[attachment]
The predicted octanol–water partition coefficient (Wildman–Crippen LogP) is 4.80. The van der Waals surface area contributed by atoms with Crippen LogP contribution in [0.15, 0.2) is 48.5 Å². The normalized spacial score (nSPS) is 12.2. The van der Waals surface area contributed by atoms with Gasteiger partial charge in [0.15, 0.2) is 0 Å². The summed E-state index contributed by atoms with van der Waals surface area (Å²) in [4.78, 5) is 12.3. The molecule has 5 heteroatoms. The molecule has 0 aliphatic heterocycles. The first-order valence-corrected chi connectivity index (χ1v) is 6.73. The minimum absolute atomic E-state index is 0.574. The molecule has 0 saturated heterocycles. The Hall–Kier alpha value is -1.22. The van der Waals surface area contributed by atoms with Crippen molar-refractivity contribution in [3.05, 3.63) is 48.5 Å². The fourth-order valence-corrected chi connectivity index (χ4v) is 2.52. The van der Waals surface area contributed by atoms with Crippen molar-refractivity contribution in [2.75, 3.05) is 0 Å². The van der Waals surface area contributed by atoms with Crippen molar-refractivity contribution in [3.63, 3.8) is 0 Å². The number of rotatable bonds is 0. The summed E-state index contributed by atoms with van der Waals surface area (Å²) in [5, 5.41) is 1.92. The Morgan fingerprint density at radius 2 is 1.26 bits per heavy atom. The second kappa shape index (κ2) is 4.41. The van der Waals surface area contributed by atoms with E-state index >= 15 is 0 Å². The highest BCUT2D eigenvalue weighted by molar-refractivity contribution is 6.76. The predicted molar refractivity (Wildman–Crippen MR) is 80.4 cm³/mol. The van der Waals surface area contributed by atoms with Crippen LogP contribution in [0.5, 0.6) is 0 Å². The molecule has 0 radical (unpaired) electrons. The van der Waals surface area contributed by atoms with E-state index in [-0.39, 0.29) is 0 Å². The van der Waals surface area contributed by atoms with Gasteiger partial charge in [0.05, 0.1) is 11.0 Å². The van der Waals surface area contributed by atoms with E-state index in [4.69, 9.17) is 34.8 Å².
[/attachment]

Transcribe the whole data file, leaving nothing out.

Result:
The predicted octanol–water partition coefficient (Wildman–Crippen LogP) is 4.80. The van der Waals surface area contributed by atoms with Crippen LogP contribution in [0.15, 0.2) is 48.5 Å². The normalized spacial score (nSPS) is 12.2. The van der Waals surface area contributed by atoms with Gasteiger partial charge in [0.15, 0.2) is 0 Å². The summed E-state index contributed by atoms with van der Waals surface area (Å²) in [4.78, 5) is 12.3. The molecule has 5 heteroatoms. The molecule has 0 aliphatic heterocycles. The first-order valence-corrected chi connectivity index (χ1v) is 6.73. The minimum absolute atomic E-state index is 0.574. The molecule has 0 saturated heterocycles. The Hall–Kier alpha value is -1.22. The van der Waals surface area contributed by atoms with Crippen molar-refractivity contribution in [3.05, 3.63) is 48.5 Å². The fourth-order valence-corrected chi connectivity index (χ4v) is 2.52. The van der Waals surface area contributed by atoms with Crippen molar-refractivity contribution in [2.75, 3.05) is 0 Å². The van der Waals surface area contributed by atoms with Crippen molar-refractivity contribution in [3.63, 3.8) is 0 Å². The number of rotatable bonds is 0. The summed E-state index contributed by atoms with van der Waals surface area (Å²) in [5, 5.41) is 1.92. The Morgan fingerprint density at radius 2 is 1.26 bits per heavy atom. The second kappa shape index (κ2) is 4.41. The van der Waals surface area contributed by atoms with E-state index >= 15 is 0 Å². The highest BCUT2D eigenvalue weighted by molar-refractivity contribution is 6.76. The predicted molar refractivity (Wildman–Crippen MR) is 80.4 cm³/mol. The van der Waals surface area contributed by atoms with Crippen LogP contribution in [0.5, 0.6) is 0 Å². The molecule has 0 radical (unpaired) electrons. The van der Waals surface area contributed by atoms with E-state index in [-0.39, 0.29) is 0 Å². The van der Waals surface area contributed by atoms with Gasteiger partial charge in [0.05, 0.1) is 11.0 Å². The van der Waals surface area contributed by atoms with E-state index in [4.69, 9.17) is 34.8 Å².